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Malignant: How Cancer Becomes Us

4 out of 5 stars 20 customer reviews
ISBN-13: 978-0520276574
ISBN-10: 0520276574
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Editorial Reviews


"Brilliant."--Barbara Kiser"Nature" (10/09/2013)

"A whip-smart read."--Becky Lang"Discover" (10/23/2013)

From the Inside Flap

"The writing is marvelous and the scholarship is incredible -- but you aren't prepared for the disarming humor, or the delicate dissection of the psyche that Jain achieves. I could not stop reading this book."
– Siddhartha Mukherjee, author of Emperor of All Maladies, Pulitzer Prize Winner

"Malignant is a beneficent book, a tough gift for all of us. I—we—need this scholarly, angry, intimate, objective, smart, moving book that teaches us how to endure and even maybe thrive in the ‘rubble.’"
-- Donna Haraway, author of Simians, Cyborgs, and Women

"Malignant is the most important book about cancer in decades.  Lochlann Jain brilliantly compels us to look straight into its metastases and cultural malignancies.  In cancer's claws we find, not just the limits of existence, but also a poetics of resistance."
-- Jonathan Metzl MD, PhD, author of The Protest Psychosis

“I found myself entertained, informed, surprised and ultimately transformed by this wonderful narrative.”
-- Abraham Verghese, author of Cutting for Stone

Product Details

  • Paperback: 304 pages
  • Publisher: University of California Press (October 15, 2013)
  • Language: English
  • ISBN-10: 0520276574
  • ISBN-13: 978-0520276574
  • Product Dimensions: 6 x 0.9 x 9 inches
  • Shipping Weight: 8.8 ounces (View shipping rates and policies)
  • Average Customer Review: 4.0 out of 5 stars  See all reviews (20 customer reviews)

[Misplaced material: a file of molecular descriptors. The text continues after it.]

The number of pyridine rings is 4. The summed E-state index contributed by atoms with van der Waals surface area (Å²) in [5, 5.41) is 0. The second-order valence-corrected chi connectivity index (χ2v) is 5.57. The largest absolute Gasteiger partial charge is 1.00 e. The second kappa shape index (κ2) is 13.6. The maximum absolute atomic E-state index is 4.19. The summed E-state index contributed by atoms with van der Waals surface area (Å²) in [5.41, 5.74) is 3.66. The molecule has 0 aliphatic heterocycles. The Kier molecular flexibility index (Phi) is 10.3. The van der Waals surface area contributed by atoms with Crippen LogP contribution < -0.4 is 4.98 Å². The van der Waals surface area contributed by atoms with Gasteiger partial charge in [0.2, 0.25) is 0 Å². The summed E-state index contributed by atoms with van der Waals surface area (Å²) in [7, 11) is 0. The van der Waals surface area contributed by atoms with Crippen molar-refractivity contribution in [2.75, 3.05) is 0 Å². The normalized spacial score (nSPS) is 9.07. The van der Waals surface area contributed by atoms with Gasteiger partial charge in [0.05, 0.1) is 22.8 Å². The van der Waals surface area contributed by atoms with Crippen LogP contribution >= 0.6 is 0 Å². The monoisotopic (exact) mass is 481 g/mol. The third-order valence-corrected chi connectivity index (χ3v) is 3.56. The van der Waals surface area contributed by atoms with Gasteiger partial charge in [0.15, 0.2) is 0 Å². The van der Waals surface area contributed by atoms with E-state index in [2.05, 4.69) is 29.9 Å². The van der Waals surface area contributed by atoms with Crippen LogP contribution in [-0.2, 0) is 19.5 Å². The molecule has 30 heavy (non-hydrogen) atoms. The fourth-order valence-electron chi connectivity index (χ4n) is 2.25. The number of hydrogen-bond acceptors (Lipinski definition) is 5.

• Amazon Best Sellers Rank: #510,198 in Books (See Top 100 in Books)

More About the Author

Lochlann Jain is an Associate Professor in Stanford's Anthropology department, where she teaches medical and legal anthropology.
Jain's first book, Injury (Princeton University Press, 2006), analyzed injury as a civil rights issue and product liability law as a place to better understand how Americans value physical health. The book was praised as: "a first-rate work of critique" (American Bar Foundation), "a provocative, sophisticated, and ambitious analysis" (Law & Politics Book Review), and "an impressive feat of interdisciplinary scholarship" (American Anthropologist).
Trained as an interdisciplinary scholar, Jain has used literature in oncology, law, history, and literature, as well as anthropology and memoir to analyze and explain how cancer has become definitive of life in the United States.
Jain is the recipient of numerous prizes and fellowships, including grants from the National Endowment for the Humanities, the National Science Foundation, the National Center for the Humanities, the Stanford Humanities Center, and the Center for Advanced Study in the Behavioral Sciences at Stanford.

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Customer Reviews

Top Customer Reviews

Format: Paperback
I'm a one year, post-treatment (surgery, chemo, radiation) woman "living in prognosis" with the specter of breast cancer.

This is a must-read for anyone diagnosed with breast cancer. Although, I can't decide if I would recommend it before you go through the whole treatment-decision making process or after. After reading it, I felt empowered, angry, sad, betrayed, and scared that this is only one of two books that I've come across so far (the other one being The Truth in Small Doses) that calls out on the carpet the way cancer research, pink fund-raising, and the "brave survivor" box breast-cancer patients are forced into are complicated, messy, frustrating things.

So yeah, reading it beforehand might give you the gumption to call into question doctor's opinions on chemotherapy or a too-short breast exam, or feel unwilling to demand test results right away because you're a "good" patient, but it also might leave you feeling depressingly frustrated with the complicated truth behind diagnosis, questions of prognosis and life expectancy, and options for treatment.